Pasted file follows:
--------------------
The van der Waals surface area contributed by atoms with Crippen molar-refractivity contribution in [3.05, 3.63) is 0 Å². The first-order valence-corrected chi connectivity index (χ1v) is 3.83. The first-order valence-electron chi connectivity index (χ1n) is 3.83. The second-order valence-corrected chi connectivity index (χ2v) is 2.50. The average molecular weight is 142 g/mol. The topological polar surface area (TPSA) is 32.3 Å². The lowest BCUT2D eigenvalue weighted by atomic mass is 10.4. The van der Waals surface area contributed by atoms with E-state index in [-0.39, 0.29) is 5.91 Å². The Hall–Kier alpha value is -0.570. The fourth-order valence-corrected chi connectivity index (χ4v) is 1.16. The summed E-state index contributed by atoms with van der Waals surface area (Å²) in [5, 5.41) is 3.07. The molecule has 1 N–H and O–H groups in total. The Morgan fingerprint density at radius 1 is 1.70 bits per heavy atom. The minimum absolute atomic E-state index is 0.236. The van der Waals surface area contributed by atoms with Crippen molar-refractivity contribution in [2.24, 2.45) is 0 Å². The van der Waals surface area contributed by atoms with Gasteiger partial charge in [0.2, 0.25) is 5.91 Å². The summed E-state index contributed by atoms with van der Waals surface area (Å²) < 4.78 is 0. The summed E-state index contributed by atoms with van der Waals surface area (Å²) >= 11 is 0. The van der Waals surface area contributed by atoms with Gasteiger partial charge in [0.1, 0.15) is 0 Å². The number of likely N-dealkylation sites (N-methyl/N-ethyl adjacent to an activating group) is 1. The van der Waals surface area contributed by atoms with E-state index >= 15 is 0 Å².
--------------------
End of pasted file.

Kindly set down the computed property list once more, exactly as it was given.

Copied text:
The van der Waals surface area contributed by atoms with Crippen molar-refractivity contribution in [3.05, 3.63) is 0 Å². The first-order valence-corrected chi connectivity index (χ1v) is 3.83. The first-order valence-electron chi connectivity index (χ1n) is 3.83. The second-order valence-corrected chi connectivity index (χ2v) is 2.50. The average molecular weight is 142 g/mol. The topological polar surface area (TPSA) is 32.3 Å². The lowest BCUT2D eigenvalue weighted by atomic mass is 10.4. The van der Waals surface area contributed by atoms with E-state index in [-0.39, 0.29) is 5.91 Å². The Hall–Kier alpha value is -0.570. The fourth-order valence-corrected chi connectivity index (χ4v) is 1.16. The summed E-state index contributed by atoms with van der Waals surface area (Å²) in [5, 5.41) is 3.07. The molecule has 1 N–H and O–H groups in total. The Morgan fingerprint density at radius 1 is 1.70 bits per heavy atom. The minimum absolute atomic E-state index is 0.236. The van der Waals surface area contributed by atoms with Crippen molar-refractivity contribution in [2.24, 2.45) is 0 Å². The van der Waals surface area contributed by atoms with Gasteiger partial charge in [0.2, 0.25) is 5.91 Å². The summed E-state index contributed by atoms with van der Waals surface area (Å²) < 4.78 is 0. The summed E-state index contributed by atoms with van der Waals surface area (Å²) >= 11 is 0. The van der Waals surface area contributed by atoms with Gasteiger partial charge in [0.1, 0.15) is 0 Å². The number of likely N-dealkylation sites (N-methyl/N-ethyl adjacent to an activating group) is 1. The van der Waals surface area contributed by atoms with E-state index >= 15 is 0 Å².